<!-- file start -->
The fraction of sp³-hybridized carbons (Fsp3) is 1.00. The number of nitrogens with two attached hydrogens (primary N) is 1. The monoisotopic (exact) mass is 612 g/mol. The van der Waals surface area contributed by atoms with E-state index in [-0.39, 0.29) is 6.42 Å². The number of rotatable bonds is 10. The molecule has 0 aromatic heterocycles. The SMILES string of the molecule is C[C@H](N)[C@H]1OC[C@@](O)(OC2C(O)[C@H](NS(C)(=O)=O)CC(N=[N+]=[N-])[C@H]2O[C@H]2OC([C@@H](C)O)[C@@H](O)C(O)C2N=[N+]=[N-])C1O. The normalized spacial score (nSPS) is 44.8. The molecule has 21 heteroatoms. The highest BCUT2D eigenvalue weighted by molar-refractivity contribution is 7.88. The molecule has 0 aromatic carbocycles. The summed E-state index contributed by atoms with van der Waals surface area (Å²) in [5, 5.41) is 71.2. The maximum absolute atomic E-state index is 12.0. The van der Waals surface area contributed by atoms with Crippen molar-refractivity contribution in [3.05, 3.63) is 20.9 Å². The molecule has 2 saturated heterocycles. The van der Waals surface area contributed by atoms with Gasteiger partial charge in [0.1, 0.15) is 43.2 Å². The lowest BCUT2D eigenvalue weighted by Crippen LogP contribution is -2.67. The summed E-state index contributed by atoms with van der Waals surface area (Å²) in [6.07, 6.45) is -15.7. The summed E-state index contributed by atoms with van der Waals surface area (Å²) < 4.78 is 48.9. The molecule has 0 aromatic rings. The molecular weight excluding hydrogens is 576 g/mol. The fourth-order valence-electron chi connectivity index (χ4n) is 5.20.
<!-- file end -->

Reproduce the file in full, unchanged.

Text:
The fraction of sp³-hybridized carbons (Fsp3) is 1.00. The number of nitrogens with two attached hydrogens (primary N) is 1. The monoisotopic (exact) mass is 612 g/mol. The van der Waals surface area contributed by atoms with E-state index in [-0.39, 0.29) is 6.42 Å². The number of rotatable bonds is 10. The molecule has 0 aromatic heterocycles. The SMILES string of the molecule is C[C@H](N)[C@H]1OC[C@@](O)(OC2C(O)[C@H](NS(C)(=O)=O)CC(N=[N+]=[N-])[C@H]2O[C@H]2OC([C@@H](C)O)[C@@H](O)C(O)C2N=[N+]=[N-])C1O. The normalized spacial score (nSPS) is 44.8. The molecule has 21 heteroatoms. The highest BCUT2D eigenvalue weighted by molar-refractivity contribution is 7.88. The molecule has 0 aromatic carbocycles. The summed E-state index contributed by atoms with van der Waals surface area (Å²) in [5, 5.41) is 71.2. The maximum absolute atomic E-state index is 12.0. The van der Waals surface area contributed by atoms with Crippen molar-refractivity contribution in [3.05, 3.63) is 20.9 Å². The molecule has 2 saturated heterocycles. The van der Waals surface area contributed by atoms with Gasteiger partial charge in [0.1, 0.15) is 43.2 Å². The lowest BCUT2D eigenvalue weighted by Crippen LogP contribution is -2.67. The summed E-state index contributed by atoms with van der Waals surface area (Å²) in [6.07, 6.45) is -15.7. The summed E-state index contributed by atoms with van der Waals surface area (Å²) < 4.78 is 48.9. The molecule has 0 aromatic rings. The molecular weight excluding hydrogens is 576 g/mol. The fourth-order valence-electron chi connectivity index (χ4n) is 5.20.